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North Downs Way 2020 “An Inspirational Journey Through Kent and Surrey”

Date: 1st Nov 2020 Author: Alistair Tickett

Ben (Scout), Jocelyn (Beaver)  & Steve (ASL)  from the 4th Ewell’s big adventure

When lockdown had eased and we could get out in the countryside, we went for a couple of walks. We decided it was so much fun being in nature that we would go for a walk every weekend.

We had some ideas, which somehow ended up as a plan to walk the whole North Downs Way. We started on 21st June– Father’s Day – in Farnham with an aim to test kit, legs and the trail and gradually the plan took shape. The original plan was to split the route into 22 stages, but it evolved as we went along, and gradually Ben & Jocelyn’s legs got stronger and their stamina built up so we could walk further each time.

This involved planning as a family using the OS maps and National Trail website to find the best start and finish point. How far we walked was largely based on how hilly it was likely to be and the mantra was “half close your eyes. If the map looks orange, it’s hilly!”. We ended up walking the route in 20 stages of around 6-8 miles each, but some were much longer, such as the day we finished at the highest point of the North Downs Way at Botley Hill after a walk of 8.75 miles!

We also planned the food and kit – Ben carried the First Aid Kit, Jocelyn had the compass and snacks, as well as their own drinks.

Lots of the time it was sunny and a good temperature for walking. Our long stage into Rochester was on a searing hot day so we got prepared, started early with sun hats, took plenty of water and organised the rest stops. There was never a day which was too wet to walk. A bit of drizzle, or some wind wasn’t going to stop us. Just a little extra dose of ‘Being Prepared’ with raincoats and walking boots got us through!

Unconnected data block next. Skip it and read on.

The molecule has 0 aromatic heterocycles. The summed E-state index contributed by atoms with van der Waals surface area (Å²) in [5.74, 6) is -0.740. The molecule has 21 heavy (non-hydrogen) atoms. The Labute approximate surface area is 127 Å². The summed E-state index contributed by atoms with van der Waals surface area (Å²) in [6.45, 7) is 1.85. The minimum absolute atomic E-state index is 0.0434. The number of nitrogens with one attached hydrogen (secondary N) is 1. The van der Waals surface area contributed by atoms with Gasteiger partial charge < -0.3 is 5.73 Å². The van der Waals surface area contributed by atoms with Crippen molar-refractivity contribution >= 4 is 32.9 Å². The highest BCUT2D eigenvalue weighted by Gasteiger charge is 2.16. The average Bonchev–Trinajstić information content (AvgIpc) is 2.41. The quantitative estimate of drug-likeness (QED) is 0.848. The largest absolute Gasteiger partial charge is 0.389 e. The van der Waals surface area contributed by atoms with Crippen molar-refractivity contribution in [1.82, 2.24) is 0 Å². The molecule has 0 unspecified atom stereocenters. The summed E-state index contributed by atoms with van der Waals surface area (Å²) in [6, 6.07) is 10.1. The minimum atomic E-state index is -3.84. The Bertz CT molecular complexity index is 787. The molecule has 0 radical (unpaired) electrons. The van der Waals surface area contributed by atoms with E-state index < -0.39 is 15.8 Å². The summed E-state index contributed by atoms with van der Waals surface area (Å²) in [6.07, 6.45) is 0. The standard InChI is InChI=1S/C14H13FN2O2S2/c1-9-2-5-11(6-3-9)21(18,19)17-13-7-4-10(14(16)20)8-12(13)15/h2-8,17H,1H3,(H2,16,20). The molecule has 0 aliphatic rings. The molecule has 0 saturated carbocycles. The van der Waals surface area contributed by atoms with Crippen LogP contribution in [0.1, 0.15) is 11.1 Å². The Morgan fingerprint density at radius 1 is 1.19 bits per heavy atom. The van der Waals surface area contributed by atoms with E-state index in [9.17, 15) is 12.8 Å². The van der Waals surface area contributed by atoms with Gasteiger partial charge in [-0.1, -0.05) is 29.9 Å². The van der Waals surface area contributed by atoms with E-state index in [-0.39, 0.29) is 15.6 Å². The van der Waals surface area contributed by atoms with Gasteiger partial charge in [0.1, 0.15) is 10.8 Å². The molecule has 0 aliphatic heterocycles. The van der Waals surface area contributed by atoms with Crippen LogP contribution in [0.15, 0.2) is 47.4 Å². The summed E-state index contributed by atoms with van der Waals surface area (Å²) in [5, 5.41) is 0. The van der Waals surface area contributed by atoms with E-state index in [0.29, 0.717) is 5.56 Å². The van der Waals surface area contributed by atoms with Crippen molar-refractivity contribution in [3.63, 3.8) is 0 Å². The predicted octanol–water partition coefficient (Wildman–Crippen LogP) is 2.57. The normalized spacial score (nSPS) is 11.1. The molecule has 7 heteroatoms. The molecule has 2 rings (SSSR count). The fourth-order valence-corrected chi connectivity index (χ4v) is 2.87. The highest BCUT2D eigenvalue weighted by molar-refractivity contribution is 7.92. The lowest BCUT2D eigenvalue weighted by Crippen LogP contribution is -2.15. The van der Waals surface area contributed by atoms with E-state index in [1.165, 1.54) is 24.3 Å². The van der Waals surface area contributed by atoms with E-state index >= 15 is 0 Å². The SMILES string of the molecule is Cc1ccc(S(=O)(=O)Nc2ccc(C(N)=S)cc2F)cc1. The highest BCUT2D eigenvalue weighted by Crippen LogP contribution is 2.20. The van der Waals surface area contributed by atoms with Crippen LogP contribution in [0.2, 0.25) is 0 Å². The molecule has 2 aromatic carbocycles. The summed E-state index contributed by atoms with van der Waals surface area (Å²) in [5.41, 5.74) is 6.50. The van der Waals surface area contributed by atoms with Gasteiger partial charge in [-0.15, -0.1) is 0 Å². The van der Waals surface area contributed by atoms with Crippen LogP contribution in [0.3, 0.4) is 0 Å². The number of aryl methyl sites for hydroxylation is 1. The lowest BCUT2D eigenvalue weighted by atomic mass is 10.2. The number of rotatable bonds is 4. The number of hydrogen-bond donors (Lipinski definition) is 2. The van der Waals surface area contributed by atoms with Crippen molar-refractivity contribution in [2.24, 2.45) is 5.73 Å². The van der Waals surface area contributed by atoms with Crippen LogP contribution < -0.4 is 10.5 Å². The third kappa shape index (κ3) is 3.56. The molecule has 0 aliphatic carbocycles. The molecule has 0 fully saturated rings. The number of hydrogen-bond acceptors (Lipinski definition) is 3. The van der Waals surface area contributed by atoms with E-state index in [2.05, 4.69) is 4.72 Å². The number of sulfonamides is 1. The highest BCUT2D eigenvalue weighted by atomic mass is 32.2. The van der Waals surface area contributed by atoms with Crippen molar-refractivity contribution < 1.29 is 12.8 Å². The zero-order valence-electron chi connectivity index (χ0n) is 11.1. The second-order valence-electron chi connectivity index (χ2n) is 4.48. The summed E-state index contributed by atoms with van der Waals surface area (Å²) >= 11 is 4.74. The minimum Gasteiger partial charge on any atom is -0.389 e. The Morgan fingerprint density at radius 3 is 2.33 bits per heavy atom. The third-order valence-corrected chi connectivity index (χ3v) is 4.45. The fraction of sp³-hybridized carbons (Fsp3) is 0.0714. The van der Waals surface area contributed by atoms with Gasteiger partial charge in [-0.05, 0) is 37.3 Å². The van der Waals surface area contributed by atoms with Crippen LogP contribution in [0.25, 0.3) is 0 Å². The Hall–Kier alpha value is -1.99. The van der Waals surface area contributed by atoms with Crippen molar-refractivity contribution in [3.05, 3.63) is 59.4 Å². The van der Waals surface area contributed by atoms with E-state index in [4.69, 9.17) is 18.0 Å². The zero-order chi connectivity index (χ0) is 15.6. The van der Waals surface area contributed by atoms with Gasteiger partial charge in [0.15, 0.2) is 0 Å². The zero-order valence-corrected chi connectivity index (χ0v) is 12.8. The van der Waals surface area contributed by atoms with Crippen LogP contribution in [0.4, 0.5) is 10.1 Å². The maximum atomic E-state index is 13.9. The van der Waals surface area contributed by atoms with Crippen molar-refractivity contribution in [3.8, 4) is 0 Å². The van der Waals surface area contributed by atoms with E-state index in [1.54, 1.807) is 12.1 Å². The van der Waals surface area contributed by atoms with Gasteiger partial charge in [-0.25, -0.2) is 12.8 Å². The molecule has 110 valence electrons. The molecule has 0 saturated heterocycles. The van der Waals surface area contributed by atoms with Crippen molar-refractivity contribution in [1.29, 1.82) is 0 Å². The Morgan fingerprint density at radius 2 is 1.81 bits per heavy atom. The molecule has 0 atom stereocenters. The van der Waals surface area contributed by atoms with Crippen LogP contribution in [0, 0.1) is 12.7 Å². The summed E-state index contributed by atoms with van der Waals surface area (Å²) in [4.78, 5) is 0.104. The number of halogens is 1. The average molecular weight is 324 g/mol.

Highlights were our overnight stays in Rochester, where we visited the castle, and Canterbury where we visited the cathedral. The wonderful villages we passed through were interesting with old churches, thatched cottages and oast houses. Also there were wide open vistas and countryside which changed from forest trails in the west to agricultural farmland (with all the associated smells!) as we walked east. We also noticed as we went that the sweetcorn ripened, the wheat was cut and the orchard apples were harvested.

We learned lots of new words along the way, such as dappled, rutted, undulating, contour and foliage. We also learned how to fuel ourselves properly for a day out walking (especially on super-hilly days), learned the importance of the correct footwear and nettle-proof trousers (the Scout Shop cargo trousers were great) and most importantly we learned that we could keep going for much longer than we thought. Who said learning stops when school does?!

Queen Scout Grandad (James Long) and Nanny joined us for some of the walks and met us as we crossed the FINISH line in Dover on a chilly September afternoon. In total we walked 141.9 miles, with a time of 59hours, 19minutes and 56 seconds. We climbed 4545 metres and descended 4901.



I want the public to know how Scouting continues to open young people’s eyes to a world of extraordinary promise and possibilities.'
Bear Grylls, Chief Scout Bear Grylls